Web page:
The incident

About 0020, the Tampa was following a northbound vessel, the Bahamas-flagged containership Atlantic Acanthus, toward the west lane of the locks. The Atlantic Acanthus was proceeding on a course over ground of 314 degrees at a speed of 1.4 knots.

Around this time, the pilot and navigation team on the Tampa identified a southbound tugboat—later determined to be the Cerro Santiago, which had passed down the starboard side of the northbound Atlantic Acanthus—approaching on a course where it would also pass down the starboard side of the cutter. At 0023, the Cerro Santiago navigated to a position ahead of the Sun Ploeg to clear the approach for the Atlantic Acanthus.

According to the members of the Tampa’s navigation team, the tugboat’s deck lights were so intense that the lighting impacted their night vision. After the tugboat passed safely down the starboard side of the Tampa, the pilot and navigation team aboard the cutter focused their attention on the approach to the locks and the vessel traffic ahead. However, the Cerro Santiago suddenly rotated to starboard from its southerly course and, while still traveling stern first, began heading toward the Tampa. At 0029, the tugboat collided with the stern of the cutter to starboard.

Probable Cause

NTSB determines that the probable cause of the collision between the tugboat Cerro Santiago and the US Coast Guard cutter Tampa was the failure of the master of the Cerro Santiago to maintain a vigilant watch due to fatigue.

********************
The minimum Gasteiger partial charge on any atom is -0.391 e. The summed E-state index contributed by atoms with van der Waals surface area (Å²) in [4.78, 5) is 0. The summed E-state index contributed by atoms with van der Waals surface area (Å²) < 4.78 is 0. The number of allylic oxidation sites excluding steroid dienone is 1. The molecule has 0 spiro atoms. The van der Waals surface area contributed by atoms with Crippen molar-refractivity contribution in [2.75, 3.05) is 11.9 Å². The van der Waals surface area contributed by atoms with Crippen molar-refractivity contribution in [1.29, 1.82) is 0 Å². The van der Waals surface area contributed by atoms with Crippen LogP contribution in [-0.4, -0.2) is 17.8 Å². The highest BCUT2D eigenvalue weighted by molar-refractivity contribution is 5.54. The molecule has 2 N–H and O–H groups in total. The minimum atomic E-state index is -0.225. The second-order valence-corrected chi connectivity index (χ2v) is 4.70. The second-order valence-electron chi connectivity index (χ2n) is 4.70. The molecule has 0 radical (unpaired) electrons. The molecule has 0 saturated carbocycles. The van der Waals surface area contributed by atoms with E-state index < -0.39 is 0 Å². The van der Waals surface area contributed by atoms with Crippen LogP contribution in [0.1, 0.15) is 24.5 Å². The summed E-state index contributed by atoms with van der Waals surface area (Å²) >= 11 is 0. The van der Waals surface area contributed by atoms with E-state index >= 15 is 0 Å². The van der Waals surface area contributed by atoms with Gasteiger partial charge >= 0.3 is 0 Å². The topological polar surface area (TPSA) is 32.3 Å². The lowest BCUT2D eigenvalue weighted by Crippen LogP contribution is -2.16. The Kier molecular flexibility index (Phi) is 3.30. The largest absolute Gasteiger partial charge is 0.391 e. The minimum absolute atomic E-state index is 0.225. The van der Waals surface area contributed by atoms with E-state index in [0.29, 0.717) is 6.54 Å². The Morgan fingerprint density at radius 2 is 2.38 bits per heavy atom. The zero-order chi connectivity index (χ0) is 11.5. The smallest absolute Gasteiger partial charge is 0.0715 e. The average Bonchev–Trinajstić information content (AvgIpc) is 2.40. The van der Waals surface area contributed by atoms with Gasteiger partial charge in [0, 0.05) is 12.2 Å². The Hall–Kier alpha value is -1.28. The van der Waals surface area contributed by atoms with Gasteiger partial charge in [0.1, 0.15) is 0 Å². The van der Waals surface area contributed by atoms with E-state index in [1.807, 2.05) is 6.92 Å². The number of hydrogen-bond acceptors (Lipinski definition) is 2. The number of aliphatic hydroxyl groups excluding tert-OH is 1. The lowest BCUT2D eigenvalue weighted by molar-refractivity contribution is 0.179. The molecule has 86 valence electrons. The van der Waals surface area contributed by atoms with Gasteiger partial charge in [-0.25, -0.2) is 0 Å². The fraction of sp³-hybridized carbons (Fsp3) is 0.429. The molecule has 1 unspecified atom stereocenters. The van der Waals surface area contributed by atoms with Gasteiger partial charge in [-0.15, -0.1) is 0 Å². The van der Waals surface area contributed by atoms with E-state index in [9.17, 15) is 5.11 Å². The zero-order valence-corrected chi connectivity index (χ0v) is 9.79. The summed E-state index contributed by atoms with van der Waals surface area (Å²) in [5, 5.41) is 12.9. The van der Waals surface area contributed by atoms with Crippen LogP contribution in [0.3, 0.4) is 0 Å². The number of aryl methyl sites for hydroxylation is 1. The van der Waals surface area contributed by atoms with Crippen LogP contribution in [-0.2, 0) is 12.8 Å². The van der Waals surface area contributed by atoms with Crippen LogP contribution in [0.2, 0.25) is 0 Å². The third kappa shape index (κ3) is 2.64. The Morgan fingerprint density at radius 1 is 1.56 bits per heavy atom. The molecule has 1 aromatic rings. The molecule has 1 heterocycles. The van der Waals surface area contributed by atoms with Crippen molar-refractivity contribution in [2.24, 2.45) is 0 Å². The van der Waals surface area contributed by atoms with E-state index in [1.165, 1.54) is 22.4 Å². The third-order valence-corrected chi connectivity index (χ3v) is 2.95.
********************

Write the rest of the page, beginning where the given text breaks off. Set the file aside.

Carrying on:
Although investigators were not allowed to interview the master of the Cerro Santiago to explore the results of his most recent merchant mariner physical examination or his medical conditions, they determined that fatigue was a factor in this accident, based on his work/rest cycle preceding the accident, on the increased workload placed on him, and on the time at which the accident occurred.

As explained, the collision between the Tampa and the Cerro Santiago occurred at 0029, not too long after midnight, at a time of morning when individuals are biologically predisposed to sleep. The master had been working in the wheelhouse alone for a period of time that exceeded 8 continuous hours. It was his seventh consecutive day of similar shift work followed by the overtime he was working while awaiting his relief; consequently, as he acknowledged, he was “tired.”

Credit: NTSB

NTSB notes that long work hours and extended shifts lead not only to fatigue, but also to physical and mental stress. Furthermore, working schedules that alternate daytime work with nighttime work in the same week can diminish performance and result in sleep deprivation. In these situations, a worker is not able to get sleep of sufficient duration because of the insufficient time between work shifts, along with the logistics associated with commuting to and from the worksite and the oftencompeting demands for his/her time for family and personal life.

Further information on the accident may be found herebelow: